Connect with us

Hi, what are you looking for?


The Strange Case of Doctor Moore, Who Was Often Abducted by… Fairies

This story was published in an old Irish pamphlet titled “Strange and Wondrous News,” so it is reasonable to simply take it as a fabrication. However, there are too many details in it for mere fiction.

In the annotation to the story, it is indicated that this “completely true story” happened in County Wicklow in Ireland with a certain Dr. Moore, who later worked as a teacher in London.

Once, Dr. Moore and two of his friends – Richard Uniac and Laughlin Moore (no relation) – gathered in the village of Dromgry to discuss pressing issues. And when they stopped at an inn for the night and sat at the table, having dinner, Moore told them a story about strange things that happened to him in childhood when he lived nearby.

Dr. Moore himself was too young at the time to remember anything, but he knows about the events from the stories of his mother and other relatives. And according to their words, in childhood, he would often suddenly disappear and could not be found anywhere.

Parents believed that fairies abducted the boy, and after each disappearance of the child, they went to an elderly neighbor who, apparently, was a witch or something similar. This old woman would recite some spells, after which the child would be found as unexpectedly as he disappeared, unharmed.

Dr. Moore’s friends greeted this story with great skepticism. Perhaps they, like the doctor, had a decent education and were not as superstitious as simple villagers.

Uniac even brought up several logical arguments against the story being true, which greatly upset Dr. Moore, who then began to assure his friends that he was not lying at all and that everything happened exactly as he said.

And then Dr. Moore suddenly jumped up and said he had to leave because he had just been “summoned.” He didn’t say who summoned him or where, but immediately an unknown force began to lift Dr. Moore into the air, and frightened Uniac and Laughlin grabbed him – one by the arm, the other by the leg.

But the invisible opponent was much stronger, and it began to lift Moore along with the two men hanging on him. Out of fear, Laughlin immediately let go of Moore’s leg, but Uniac continued to hold on. However, a few seconds later, he gave up too, and as soon as he released the doctor and fell to the floor, Dr. Moore disappeared. His friends didn’t even notice whether he was taken out through the window or through the inn’s door.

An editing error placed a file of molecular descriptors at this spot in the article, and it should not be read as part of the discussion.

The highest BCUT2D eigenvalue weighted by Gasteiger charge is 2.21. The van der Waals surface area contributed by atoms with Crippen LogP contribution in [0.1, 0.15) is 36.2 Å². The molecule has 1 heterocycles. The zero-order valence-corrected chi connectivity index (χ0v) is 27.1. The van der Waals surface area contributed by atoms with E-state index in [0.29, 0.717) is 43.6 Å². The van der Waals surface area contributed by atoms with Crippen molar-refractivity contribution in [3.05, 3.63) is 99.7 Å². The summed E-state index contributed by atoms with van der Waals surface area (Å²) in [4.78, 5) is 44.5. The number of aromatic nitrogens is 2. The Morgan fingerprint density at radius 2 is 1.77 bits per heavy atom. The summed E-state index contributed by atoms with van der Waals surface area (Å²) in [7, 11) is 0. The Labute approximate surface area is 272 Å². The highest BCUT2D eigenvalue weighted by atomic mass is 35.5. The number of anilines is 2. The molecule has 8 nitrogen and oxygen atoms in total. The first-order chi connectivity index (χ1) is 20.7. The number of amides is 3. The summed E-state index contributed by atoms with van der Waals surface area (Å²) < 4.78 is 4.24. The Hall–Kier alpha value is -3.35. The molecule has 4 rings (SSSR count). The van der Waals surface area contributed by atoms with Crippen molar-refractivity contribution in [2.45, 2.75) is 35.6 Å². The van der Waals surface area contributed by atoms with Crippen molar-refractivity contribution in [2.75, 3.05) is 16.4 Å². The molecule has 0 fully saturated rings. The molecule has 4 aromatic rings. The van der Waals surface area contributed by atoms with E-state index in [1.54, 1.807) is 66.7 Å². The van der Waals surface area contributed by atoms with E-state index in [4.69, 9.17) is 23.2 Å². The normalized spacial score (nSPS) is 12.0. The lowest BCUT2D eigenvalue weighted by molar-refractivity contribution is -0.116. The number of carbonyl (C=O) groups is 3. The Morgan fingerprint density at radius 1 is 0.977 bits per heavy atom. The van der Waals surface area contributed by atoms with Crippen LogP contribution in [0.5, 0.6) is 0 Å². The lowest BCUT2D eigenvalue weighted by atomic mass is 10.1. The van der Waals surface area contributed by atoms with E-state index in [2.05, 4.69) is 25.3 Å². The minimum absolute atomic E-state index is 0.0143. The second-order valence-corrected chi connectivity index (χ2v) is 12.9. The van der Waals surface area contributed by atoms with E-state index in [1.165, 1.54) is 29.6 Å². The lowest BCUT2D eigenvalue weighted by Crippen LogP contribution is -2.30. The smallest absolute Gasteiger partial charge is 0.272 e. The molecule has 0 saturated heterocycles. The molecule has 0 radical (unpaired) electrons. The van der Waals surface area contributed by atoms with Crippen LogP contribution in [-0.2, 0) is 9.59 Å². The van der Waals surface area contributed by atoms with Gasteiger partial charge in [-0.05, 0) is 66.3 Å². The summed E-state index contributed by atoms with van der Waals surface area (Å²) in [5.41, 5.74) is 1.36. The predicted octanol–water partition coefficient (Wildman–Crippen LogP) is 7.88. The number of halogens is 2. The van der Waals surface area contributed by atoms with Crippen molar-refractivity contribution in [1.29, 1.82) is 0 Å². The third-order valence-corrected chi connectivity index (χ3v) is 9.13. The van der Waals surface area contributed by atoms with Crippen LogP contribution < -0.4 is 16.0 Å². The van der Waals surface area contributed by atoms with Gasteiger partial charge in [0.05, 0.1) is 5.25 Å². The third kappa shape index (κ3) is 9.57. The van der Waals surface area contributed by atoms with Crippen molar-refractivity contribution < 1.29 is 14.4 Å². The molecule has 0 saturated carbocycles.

Uniac and Laughlin, both terrified, ran to the innkeeper and told him what had happened to their friend. The innkeeper listened to them as calmly as if he had heard about such things regularly.

And then he told them that about a quarter mile from here lives a woman who possesses “wisdom” and can find lost things or people. And he has no doubt that she can help find Dr. Moore.

The woman was immediately sent for, and soon she arrived. They told her that about an hour ago, some forces abducted their friend and asked her to find him. And the woman immediately said that their missing friend was currently about a mile from here in the woods, holding a piece of bread in one hand and a glass of wine in the other.

At the same time, she also said that Dr. Moore was very hungry and thirsty, but he must not eat or drink anything in that forest under any circumstances, otherwise he would be struck by illness and would not recover until death.

After that, she began to recite ancient incantations, the essence of which was to ask Dr. Moore’s ancestors, who lived four generations ago, to help him. And then she told what would happen to Dr. Moore next.

She said that the creatures (fairies) who abducted him would first take him to a Danish fort, seven miles from here, where there would be great revelry and dancing, as well as plenty of food and drink, but the spells would protect Moore from temptation. And then they would drag him even further, twenty miles away, to another fort, where there would also be a great celebration.

After that, they would drag him to the fort of the Seven Churches, but since Moore would not touch the forbidden drinks and meat there either, by morning he would be returned to people alive and unharmed. After that, the woman said goodbye and left.

At six in the morning, someone knocked on the door of the inn. When the door was opened, there stood Dr. Moore, tormented by extreme thirst and hunger. When he was fed and given something to drink, he recounted that at the moment when he was abducted, he saw about twenty humanoid beings burst into the room. Some were on foot, others on horseback. And they grabbed him, tore him away from his friends’ hands, and dragged him into the forest.

There they put him on a horse, gave him bread in one hand, wine in the other, and offered him to eat and drink. And then they transported him all night from one celebration to another. But when he tried to eat or drink something, the food and drinks simply flew out of his hands on their own.

The beings he saw that night he described as many tall and slender men and women who loved to dance to music and held lavish feasts in the forts. When dawn came, somehow Dr. Moore found himself alone next to the inn from where he was abducted.

Later, Richard Uniac, tormented by great curiosity, went to the very Danish fort mentioned by the witch. And he found on the grass, among the ruins of the ancient fort, a huge circle trampled so heavily as if five hundred people had recently danced in it.

Returning, Uniac told his friends about this discovery, and later he affirmed his story in the presence of local Dr. Murphy and Mr. Ladlow, one of the six clerks of the High Chancery Court. This happened on November 18, 1678.

Click to comment

Leave a Reply

Your email address will not be published. Required fields are marked *

Copyright © 2024 ExtraTerrestrial